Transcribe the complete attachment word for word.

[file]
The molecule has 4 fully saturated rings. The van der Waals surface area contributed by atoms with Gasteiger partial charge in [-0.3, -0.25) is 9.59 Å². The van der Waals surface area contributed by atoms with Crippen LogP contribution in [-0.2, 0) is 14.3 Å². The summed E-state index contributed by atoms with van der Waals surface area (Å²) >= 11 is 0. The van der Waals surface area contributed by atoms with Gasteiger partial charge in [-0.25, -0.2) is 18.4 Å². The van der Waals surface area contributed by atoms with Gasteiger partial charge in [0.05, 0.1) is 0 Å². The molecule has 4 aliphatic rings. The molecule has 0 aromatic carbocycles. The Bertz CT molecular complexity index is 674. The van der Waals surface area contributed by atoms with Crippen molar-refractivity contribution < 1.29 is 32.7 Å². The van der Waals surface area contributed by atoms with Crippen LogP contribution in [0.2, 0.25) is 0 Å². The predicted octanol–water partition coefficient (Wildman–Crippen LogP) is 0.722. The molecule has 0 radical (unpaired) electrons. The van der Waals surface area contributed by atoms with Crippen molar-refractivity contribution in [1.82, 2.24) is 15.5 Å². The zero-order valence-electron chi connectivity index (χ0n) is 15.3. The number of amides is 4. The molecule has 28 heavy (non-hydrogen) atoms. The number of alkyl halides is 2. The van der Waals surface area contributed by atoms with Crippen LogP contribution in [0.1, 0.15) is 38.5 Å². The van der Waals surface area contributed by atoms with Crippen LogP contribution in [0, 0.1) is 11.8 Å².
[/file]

The molecule has 4 fully saturated rings. The van der Waals surface area contributed by atoms with Gasteiger partial charge in [-0.3, -0.25) is 9.59 Å². The van der Waals surface area contributed by atoms with Crippen LogP contribution in [-0.2, 0) is 14.3 Å². The summed E-state index contributed by atoms with van der Waals surface area (Å²) >= 11 is 0. The van der Waals surface area contributed by atoms with Gasteiger partial charge in [-0.25, -0.2) is 18.4 Å². The van der Waals surface area contributed by atoms with Gasteiger partial charge in [0.05, 0.1) is 0 Å². The molecule has 4 aliphatic rings. The molecule has 0 aromatic carbocycles. The Bertz CT molecular complexity index is 674. The van der Waals surface area contributed by atoms with Crippen molar-refractivity contribution < 1.29 is 32.7 Å². The van der Waals surface area contributed by atoms with Crippen LogP contribution in [0.2, 0.25) is 0 Å². The predicted octanol–water partition coefficient (Wildman–Crippen LogP) is 0.722. The molecule has 0 radical (unpaired) electrons. The van der Waals surface area contributed by atoms with Crippen molar-refractivity contribution in [1.82, 2.24) is 15.5 Å². The zero-order valence-electron chi connectivity index (χ0n) is 15.3. The number of amides is 4. The molecule has 28 heavy (non-hydrogen) atoms. The number of alkyl halides is 2. The van der Waals surface area contributed by atoms with Crippen LogP contribution in [0.1, 0.15) is 38.5 Å². The van der Waals surface area contributed by atoms with Crippen LogP contribution in [0, 0.1) is 11.8 Å².